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New Guidelines for the Treatment of Menopause Symptoms

by Dr. Sharon Orrange on February 13, 2014 at 1:02 pm

Is there anything new for menopause?

Well, yes there is. 2014 brought some new guidelines by the American College of Obstetricians and Gynecologists for the treatment of symptoms of menopause: hot flashes and vaginal dryness/atrophy.

No new risks or dangers.

The good news is the guidelines didn’t raise any risks or dangers that we didn’t already know, for the medications or treatments we have been using. That’s good.

More of the same?

While the hormone therapy recommendations are similar to prior recommendations, there is more evidence to support non-hormonal alternatives. These are the antidepressants that are used for insomnia and hot flashes such as selective serotonin reuptake inhibitors (SSRIs) and selective serotonin and norepinephrine reuptake inhibitors—examples being Lexapro (escitalopram), Effexor (venlafaxine), Cymbalta, etc. What is interesting is that only the 7.5mg per day dose of SSRI paroxetine is actually FDA approved for menopause symptoms, but many SSRIs are used. Paroxetine is available as Brisdelle (7.5 mg) and Paxil (10 mg, 20 mg, 30 mg, and 40 mg).

What’s new?

There are some really cool new medications coming your way for menopause. Duavee is the first. Newer meds like Duavee combine selective estrogen modulators (SERMS) and estrogen in one pill. What this accomplishes is using estrogen for the “good” things (bones, the vagina, reducing hot flashes) and blocking it’s effects for the “bad” things like breast cancer. This is major for sufferers of hot flashes, as 87% suffer daily if they do have them and they last on average 4 to 10 years. Another new medication for vaginal dryness and pain during intercourse is Osphena (ospemifene), which is a tablet you take daily.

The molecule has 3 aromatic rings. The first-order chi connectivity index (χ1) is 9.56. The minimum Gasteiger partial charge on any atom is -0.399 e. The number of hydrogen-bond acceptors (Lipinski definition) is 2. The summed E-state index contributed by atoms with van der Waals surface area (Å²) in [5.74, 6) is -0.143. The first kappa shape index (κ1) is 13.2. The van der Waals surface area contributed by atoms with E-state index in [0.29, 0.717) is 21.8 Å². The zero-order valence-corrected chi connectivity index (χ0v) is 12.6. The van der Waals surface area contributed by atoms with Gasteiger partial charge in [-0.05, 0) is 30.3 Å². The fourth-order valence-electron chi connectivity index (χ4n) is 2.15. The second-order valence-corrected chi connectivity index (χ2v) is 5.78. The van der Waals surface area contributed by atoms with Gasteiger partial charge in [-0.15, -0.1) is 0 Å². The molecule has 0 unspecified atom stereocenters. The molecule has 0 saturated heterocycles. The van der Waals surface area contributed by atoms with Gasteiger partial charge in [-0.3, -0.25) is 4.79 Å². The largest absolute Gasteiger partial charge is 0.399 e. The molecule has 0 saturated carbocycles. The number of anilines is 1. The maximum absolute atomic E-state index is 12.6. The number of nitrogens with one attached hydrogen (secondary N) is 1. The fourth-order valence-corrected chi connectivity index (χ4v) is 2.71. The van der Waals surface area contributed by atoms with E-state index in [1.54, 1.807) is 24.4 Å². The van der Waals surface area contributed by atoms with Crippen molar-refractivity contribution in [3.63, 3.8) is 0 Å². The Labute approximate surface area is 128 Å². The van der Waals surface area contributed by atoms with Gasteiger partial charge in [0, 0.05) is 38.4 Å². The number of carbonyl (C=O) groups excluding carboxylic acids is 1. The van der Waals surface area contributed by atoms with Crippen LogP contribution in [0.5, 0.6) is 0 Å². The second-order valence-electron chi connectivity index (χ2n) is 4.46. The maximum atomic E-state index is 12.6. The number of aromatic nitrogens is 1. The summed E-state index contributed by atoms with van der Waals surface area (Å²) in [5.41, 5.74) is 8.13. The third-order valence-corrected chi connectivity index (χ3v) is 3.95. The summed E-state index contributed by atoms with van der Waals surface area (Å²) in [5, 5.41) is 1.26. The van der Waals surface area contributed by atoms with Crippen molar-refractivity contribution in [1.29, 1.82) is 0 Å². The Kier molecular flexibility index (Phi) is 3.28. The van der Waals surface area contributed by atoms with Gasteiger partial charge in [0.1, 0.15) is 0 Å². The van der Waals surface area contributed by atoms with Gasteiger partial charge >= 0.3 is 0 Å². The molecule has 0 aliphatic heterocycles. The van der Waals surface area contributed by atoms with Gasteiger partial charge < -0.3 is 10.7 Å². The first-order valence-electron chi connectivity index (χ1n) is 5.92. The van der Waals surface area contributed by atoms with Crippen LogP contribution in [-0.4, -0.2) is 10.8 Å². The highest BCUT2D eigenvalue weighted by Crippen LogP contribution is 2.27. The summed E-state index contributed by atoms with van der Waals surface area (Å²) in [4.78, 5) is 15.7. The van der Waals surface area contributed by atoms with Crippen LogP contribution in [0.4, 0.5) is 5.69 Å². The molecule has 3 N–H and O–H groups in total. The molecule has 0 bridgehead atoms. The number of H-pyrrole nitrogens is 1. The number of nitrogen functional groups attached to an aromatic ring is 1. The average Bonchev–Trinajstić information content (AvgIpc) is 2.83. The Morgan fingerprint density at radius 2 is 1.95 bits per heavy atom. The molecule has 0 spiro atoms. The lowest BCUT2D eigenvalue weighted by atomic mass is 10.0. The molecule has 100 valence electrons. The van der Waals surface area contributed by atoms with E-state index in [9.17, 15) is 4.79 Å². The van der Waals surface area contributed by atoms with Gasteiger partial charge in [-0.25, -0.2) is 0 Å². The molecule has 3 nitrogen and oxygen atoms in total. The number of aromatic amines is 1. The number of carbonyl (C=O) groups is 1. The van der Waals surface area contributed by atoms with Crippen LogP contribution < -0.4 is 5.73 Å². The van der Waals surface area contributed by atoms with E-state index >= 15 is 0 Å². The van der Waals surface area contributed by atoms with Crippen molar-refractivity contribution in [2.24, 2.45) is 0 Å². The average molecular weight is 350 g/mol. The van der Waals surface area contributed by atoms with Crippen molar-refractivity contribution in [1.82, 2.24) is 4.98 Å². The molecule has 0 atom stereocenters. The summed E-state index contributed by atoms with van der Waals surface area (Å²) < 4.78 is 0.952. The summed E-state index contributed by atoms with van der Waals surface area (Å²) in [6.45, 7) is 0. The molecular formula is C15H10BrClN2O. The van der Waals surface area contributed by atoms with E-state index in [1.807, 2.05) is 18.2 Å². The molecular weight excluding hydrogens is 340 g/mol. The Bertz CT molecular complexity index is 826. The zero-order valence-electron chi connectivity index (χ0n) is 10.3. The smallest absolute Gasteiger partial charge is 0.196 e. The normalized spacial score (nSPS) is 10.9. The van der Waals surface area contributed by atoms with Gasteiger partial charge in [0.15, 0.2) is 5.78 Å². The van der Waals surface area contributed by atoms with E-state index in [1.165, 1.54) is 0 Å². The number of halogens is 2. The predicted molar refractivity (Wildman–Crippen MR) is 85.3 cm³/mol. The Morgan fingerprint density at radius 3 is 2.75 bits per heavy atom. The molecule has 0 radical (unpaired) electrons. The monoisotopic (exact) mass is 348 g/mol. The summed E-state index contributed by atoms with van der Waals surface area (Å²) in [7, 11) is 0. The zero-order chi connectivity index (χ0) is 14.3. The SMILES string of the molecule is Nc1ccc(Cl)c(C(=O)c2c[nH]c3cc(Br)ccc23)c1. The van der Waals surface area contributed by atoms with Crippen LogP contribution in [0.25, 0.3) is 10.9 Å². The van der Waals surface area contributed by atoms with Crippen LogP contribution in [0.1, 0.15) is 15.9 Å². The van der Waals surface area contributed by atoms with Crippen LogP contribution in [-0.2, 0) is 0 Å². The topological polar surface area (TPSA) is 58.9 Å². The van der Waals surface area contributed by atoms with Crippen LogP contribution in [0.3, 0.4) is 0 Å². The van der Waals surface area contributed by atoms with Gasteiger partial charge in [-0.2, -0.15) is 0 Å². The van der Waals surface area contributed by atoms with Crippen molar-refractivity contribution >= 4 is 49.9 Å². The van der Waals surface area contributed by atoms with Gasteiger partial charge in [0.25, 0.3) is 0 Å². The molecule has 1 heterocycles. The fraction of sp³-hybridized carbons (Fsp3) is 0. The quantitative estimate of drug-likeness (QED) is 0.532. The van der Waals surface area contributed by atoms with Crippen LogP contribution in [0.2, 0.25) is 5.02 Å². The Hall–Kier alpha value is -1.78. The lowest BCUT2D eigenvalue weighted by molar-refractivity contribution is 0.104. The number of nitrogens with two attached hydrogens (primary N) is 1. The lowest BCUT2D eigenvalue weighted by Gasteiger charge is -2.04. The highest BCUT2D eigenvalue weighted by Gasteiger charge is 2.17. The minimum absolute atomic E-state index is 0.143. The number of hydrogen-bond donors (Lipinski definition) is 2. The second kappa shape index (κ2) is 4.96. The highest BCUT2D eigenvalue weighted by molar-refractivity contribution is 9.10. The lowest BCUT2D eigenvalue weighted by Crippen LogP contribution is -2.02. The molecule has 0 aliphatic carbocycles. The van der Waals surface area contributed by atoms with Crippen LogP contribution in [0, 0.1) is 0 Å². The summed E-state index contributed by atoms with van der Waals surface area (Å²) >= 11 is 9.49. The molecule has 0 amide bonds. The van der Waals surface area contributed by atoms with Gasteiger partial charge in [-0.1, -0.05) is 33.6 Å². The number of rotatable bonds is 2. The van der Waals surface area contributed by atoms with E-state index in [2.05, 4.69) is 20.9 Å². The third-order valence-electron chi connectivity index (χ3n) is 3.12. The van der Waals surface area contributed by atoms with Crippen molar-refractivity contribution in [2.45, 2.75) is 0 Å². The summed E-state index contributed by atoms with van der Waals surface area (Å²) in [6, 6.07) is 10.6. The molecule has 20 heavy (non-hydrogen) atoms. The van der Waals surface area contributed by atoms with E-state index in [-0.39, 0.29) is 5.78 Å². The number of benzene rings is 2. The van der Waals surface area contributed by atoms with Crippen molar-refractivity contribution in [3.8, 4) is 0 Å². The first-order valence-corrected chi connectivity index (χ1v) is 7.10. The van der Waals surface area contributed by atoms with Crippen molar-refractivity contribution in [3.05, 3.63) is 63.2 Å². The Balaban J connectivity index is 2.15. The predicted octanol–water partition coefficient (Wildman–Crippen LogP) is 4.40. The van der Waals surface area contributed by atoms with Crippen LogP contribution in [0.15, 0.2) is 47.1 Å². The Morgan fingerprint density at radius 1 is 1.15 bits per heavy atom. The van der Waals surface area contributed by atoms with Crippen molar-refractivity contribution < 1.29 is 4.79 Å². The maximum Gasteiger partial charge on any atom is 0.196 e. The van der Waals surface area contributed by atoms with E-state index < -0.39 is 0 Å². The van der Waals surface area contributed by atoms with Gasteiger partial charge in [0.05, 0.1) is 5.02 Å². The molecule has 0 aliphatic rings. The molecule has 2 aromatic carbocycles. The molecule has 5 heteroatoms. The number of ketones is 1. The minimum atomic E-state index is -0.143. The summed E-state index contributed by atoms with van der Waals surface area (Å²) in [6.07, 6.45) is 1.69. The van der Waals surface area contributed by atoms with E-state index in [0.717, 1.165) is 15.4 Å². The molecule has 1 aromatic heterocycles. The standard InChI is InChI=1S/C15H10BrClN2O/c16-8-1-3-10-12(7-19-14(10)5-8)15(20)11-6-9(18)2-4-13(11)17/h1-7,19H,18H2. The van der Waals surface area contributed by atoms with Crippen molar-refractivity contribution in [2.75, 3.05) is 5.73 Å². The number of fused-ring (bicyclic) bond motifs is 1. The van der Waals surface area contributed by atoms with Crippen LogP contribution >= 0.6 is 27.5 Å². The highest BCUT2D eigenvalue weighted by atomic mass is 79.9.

What are the risks of standard hormone replacement therapy (HRT)?

Remember that standard estrogen/progesterone hormone replacement therapy (Prempro, Activella, Climara Pro patch, etc) carries a higher risk of clotting in the leg (venous thromboembolism) and breast cancer. Because the risks outweigh the benefits it is not recommended that everyone take HRT, only those with refractory hot flashes, among other things. Separate this in your mind from the newer meds like Duavee which don’t cause the same risks. If you do take HRT, the patches are safer than pills.

What not to do:

These guidelines also point out what to avoid: progestin alone increases breast cancer risk, and testosterone poses no benefit (minor improved sexual satisfaction at high doses), but comes with multiple risks. Too little evidence supports the benefit of compounded bioidentical hormones, phytoestrogens, herbal remedies, or exercise. Clonidine and gabapentin have shown some efficacy but are not FDA-approved for treating menopausal symptoms.

Dr O.

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